Investors left no doubt in anyone’s mind that they like bonds from the European Union as they ordered €142 billion of the first bonds in the pandemic recovery program, prompting the banks managing the deal to double the issue to €20 billion and pushing down the yield to 0.086% from the 0.1% originally envisaged.
The EU will follow up with two more syndicated issues this summer as it plans to raise €80 billion more this year. The total program calls for up to €800 billion of bond issues through 2026.
The inaugural issue was marred by a kerfuffle over banning some of the world’s major banks from the syndicate because—horrors—they had in the past been involved in market-rigging scandals. Find a bank that hasn’t been embroiled in some underhanded activity at one time or another.
The European Commission barred Deutsche Bank (DE: DBKGn ), Crédit Agricole (PA: CRAP ), JPMorgan (NYSE: JPM ), Citigroup (NYSE: C ), Barclays (LON: BARC ), UniCredit (MI: CRDI ), Bank of America (NYSE: BAC ), Nomura (T: 8604 ), NatWest (LON: NWG ), and Natixis (PA: CNAT ). The first eight have already been reinstated after promising to behave themselves and showing evidence they have taken remedial efforts after they got caught.
Critics quickly branded the unprecedented measure as protectionism (in one case modified by the word “petty”). Five of the 10 banks were American or British.
The temporary ban left the syndication mostly in the hands of what could kindly be called second-tier managers—BNP Paribas (PA: BNPP ), Germany's DZ Bank, HSBC (LON: HSBA ), Intesa Sanpaolo SpA (MI: ISP ), Morgan Stanley (NYSE: MS ), Danske Bank (CSE: DANSKE ), and Santander (MC: SAN ). Given investor demand, it hardly seemed to matter, but why waste an opportunity to make an empty gesture.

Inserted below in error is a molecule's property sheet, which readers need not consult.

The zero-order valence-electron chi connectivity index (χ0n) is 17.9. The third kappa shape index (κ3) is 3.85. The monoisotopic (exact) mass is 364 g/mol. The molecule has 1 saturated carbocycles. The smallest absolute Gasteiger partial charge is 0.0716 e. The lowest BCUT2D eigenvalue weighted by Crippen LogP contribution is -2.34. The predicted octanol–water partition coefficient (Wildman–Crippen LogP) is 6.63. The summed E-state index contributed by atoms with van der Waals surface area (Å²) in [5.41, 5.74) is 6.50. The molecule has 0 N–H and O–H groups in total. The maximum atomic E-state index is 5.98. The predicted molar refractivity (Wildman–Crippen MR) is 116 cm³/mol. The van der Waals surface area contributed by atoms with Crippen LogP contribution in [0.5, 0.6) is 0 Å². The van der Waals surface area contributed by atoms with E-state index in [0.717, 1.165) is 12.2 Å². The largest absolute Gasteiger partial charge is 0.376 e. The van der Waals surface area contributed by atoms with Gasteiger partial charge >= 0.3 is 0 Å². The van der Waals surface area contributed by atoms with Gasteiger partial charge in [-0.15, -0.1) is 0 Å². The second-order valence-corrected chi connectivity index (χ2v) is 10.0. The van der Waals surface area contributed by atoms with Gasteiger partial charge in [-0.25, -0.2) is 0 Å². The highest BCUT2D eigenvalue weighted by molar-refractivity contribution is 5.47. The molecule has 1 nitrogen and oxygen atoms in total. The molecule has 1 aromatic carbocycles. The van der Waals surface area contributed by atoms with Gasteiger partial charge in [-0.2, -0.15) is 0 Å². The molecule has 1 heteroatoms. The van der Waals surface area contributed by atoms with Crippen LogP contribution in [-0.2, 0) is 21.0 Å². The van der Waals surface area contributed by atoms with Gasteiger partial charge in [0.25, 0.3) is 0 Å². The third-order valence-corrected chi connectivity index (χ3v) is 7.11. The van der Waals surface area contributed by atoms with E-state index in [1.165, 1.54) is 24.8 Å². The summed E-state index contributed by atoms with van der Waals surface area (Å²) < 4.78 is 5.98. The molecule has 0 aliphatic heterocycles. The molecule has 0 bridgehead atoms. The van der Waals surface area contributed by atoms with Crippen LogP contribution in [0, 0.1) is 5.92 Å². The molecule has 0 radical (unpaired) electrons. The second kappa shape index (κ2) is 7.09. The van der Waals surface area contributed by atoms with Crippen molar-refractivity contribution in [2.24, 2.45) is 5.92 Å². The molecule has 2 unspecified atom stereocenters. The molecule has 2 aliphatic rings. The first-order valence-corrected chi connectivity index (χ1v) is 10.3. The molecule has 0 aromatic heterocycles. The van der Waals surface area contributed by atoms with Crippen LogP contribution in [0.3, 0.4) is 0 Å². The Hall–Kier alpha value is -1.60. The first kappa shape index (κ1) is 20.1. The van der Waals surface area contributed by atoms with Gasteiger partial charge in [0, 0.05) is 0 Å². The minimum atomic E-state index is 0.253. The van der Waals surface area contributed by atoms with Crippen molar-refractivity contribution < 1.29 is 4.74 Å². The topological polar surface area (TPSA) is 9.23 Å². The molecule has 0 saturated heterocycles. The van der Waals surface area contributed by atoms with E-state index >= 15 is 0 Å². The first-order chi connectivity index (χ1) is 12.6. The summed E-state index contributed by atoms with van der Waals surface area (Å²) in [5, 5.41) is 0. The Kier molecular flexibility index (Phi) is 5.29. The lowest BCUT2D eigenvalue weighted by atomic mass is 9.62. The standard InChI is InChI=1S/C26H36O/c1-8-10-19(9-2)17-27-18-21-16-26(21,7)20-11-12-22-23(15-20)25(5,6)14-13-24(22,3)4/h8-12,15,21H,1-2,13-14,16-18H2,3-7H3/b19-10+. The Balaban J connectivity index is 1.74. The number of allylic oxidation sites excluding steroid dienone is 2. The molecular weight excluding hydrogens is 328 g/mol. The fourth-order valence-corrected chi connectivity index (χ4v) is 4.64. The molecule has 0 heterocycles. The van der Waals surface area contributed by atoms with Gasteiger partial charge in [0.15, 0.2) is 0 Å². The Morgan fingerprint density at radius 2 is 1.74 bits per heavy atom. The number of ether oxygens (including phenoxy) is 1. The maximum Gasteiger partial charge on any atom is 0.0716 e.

After Fed 'Shocker' Yield Curve Flattens
Meanwhile, the U.S. Treasury market got a shock when the Federal Reserve unexpectedly shifted its consensus on when it might start raising rates. Thirteen of the 18 policymakers on the Federal Open Market Committee now think the Fed will have raised rates by the end of 2023, with seven looking for hikes in 2022, after the central bank had maintained for months it wouldn’t raise them before 2024.
The yield on the benchmark 10-year Treasury note spiked on the news last Wednesday, to nearly 1.6% before receding to trade a tick under 1.5% on Monday.
The 30-year bond yield, however, declined to nearly 2.01% by Friday, from its pre-announcement level of more than 2.2%, recovering to about 2.11% Monday. The five-year note showed the biggest yield increase, spiking to nearly 0.96% before going back down to about 0.88%, compared with about 0.78% prior to the release of the projections.
How accurate these forecasts will prove to be is uncertain, after FOMC members have steadily increased their quarterly projections of inflation and growth since the arrival of vaccines heralded the economic rebound, and they keep moving up their timetable for rate increases.
Fed policymakers are keeping their bond purchases steady at $80 billion Treasuries and $40 billion mortgage securities a month, but Fed Chairman Jerome Powell said the FOMC will be discussing how and when to reduce them at “future meetings.”
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